On January 21, 1525, a group of fifteen or so friends, mostly young men in their early twenties, gathered at the Zurich house of Anna Manz. What they were there to do was not yet technically illegal, but it soon would be. Georg Blaurock went first: he made his confession of faith, and Conrad Grebel baptized him. The others, one by one, made their confessions; Blaurock baptized them. The first church of the Radical Reformation was formed.

Felix Manz, Anna’s son in his mid-twenties, was one of their number. Two years later and five hundred yards away from her house, he would die, drowned in the Limmat River by order of the city fathers.

Felix Manz Artwork by Jason Landsel

It had started some years before, in 1519, when a new priest was called to the church in Zurich: Ulrich Zwingli, a scholar and powerful preacher whose exegetical sermons to the people of the city were also passionate calls for them to submit their lives to the Word of God. Felix was drawn to Zwingli’s project: the reform of the Catholic Church – and a translation of the whole Bible into German. The young man, who had a thorough knowledge of Latin, Greek, and Hebrew, became Zwingli’s disciple, fellow-worker, and friend.

But he found, as the two men’s work of translation and exegesis went on, that his convictions and Zwingli’s were no longer in harmony. Zwingli’s reforms, he was convinced, did not go far enough: the church, as Felix understood it from the Scriptures, could not be an organization linked to any earthly government; still less could it come under the jurisdiction of the city fathers of Zurich. Moreover, Zwingli called for the baptism of infants to continue as it had when the church of Zurich had been fully following the understanding of Rome. But baptism, Felix was convinced, was a sign of commitment following an adult conversion, a profession of belief, not to be imposed on children who could not yet make such a profession. There was more: Christians, he believed, must not bear the sword nor hold state office; the Christian community must be one in which, at the very least, wealth is shared freely with those in need.

Zwingli continued his controversial preaching. But in 1523, Manz, along with his friend Conrad Grebel, began speaking as well, making their own converts to this more radical way of understanding what Christian commitment meant. Dangerously, several couples with new babies refused to baptize the infants; their consciences would not permit them to do so.

Zwingli called for a public disputation, a debate between himself and his erstwhile fellow translator. On January 17, 1525, the debate took place. The town council declared Zwingli the victor. Manz might not have disagreed: despite his language study, his education was not in the kind of dazzling humanist rhetoric that Zwingli had mastered, nor was his theology as sophisticated. But his conscience, informed by the words he had himself read, could not budge. The council ordered Felix and his group to baptize their unbaptized infants within eight days. Instead, the little group gathered a few days later at Anna’s house – and baptized each other.

For the first Anabaptists in 1525, nonviolence was what separated the church from the world.

Days later, Georg Blaurock, who had come to Zurich to hear the disputation and had been convinced by Felix, interrupted the state church service, standing to speak about the doctrines of the Täufer, the baptizers. The following day, the little circle was raided. Most of the group were arrested and fined. Some paid the fine. Felix, asserting that the city had no jurisdiction over the group of believers, refused, and was for the first time imprisoned.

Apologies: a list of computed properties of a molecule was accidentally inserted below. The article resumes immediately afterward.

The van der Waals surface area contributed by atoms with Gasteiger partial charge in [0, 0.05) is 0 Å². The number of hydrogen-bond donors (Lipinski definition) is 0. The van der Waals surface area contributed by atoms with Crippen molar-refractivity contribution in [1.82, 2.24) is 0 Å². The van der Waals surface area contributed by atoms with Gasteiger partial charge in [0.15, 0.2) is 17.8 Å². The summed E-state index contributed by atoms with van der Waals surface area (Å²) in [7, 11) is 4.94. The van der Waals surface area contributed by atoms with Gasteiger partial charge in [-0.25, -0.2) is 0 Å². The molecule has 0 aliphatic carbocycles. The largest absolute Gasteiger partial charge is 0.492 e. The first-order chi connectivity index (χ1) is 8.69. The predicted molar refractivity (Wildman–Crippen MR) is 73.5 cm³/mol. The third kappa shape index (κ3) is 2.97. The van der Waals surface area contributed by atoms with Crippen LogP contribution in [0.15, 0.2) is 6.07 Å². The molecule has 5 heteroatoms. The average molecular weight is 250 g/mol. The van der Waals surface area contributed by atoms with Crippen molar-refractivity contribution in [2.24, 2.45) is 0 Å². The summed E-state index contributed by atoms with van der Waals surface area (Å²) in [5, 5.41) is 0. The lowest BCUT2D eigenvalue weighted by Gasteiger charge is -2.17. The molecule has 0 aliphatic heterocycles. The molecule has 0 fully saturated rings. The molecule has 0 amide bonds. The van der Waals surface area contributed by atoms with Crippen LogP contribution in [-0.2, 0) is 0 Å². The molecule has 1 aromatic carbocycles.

By spring of that year, Felix was back out and preaching again, somehow having managed a prison break. He was eventually taken up again, but released when he vowed to stop preaching – a vow he promptly broke. The next two years saw the movement grow, despite a new mandate against adult baptism, with violations punishable by death. Finally, on December 3, 1526, Felix and Georg, preaching together, were taken up again.

An illustration from the official account of Felix Manz’s execution; Felix is on the platform, and Anna is somewhere in the crowd.

Georg was sentenced to banishment. Felix, unlike Georg a citizen, was sentenced to death. He did not dispute the charges; he would even then, he said, not refuse anyone baptism, if they were willing to be instructed in the faith. On January 5, 1527, he was led from the prison to a little skiff, preaching to the gathered townspeople as he went. Anna called encouragement to him from the bank of the Limmat. Out in midstream, a pole was run between his bound arms and legs. Those on the bank heard him sing, his voice echoing back toward Anna’s and up to the skies: "In manus tuas, Domine, commendo spiritum meum." And then he was pressed into the river, held beneath the water until he drowned.

“Only love to God through Christ shall stand and prevail,” he wrote during his last few days in that cell, in a letter to the Täufer, “not boasting, denouncing or threatening. It is love alone that is pleasing to God; he that cannot show love shall not stand in the sight of God. The true love of Christ shall not destroy the enemy; he that would be an heir with Christ is taught that he must be merciful, as the Father in heaven is merciful.

Born out of wedlock, Manz never married, and his travels seem to have taken him no further afield than the outskirts of Zurich. But his conviction that his whole life must be one of obedience to the gospel, as he understood it by his own encounter with the Word of God, led him to become one of the founders of a community that was a radically new way of understanding what Christian commitment means, and then to a death which was the spark of the Radical Reformation.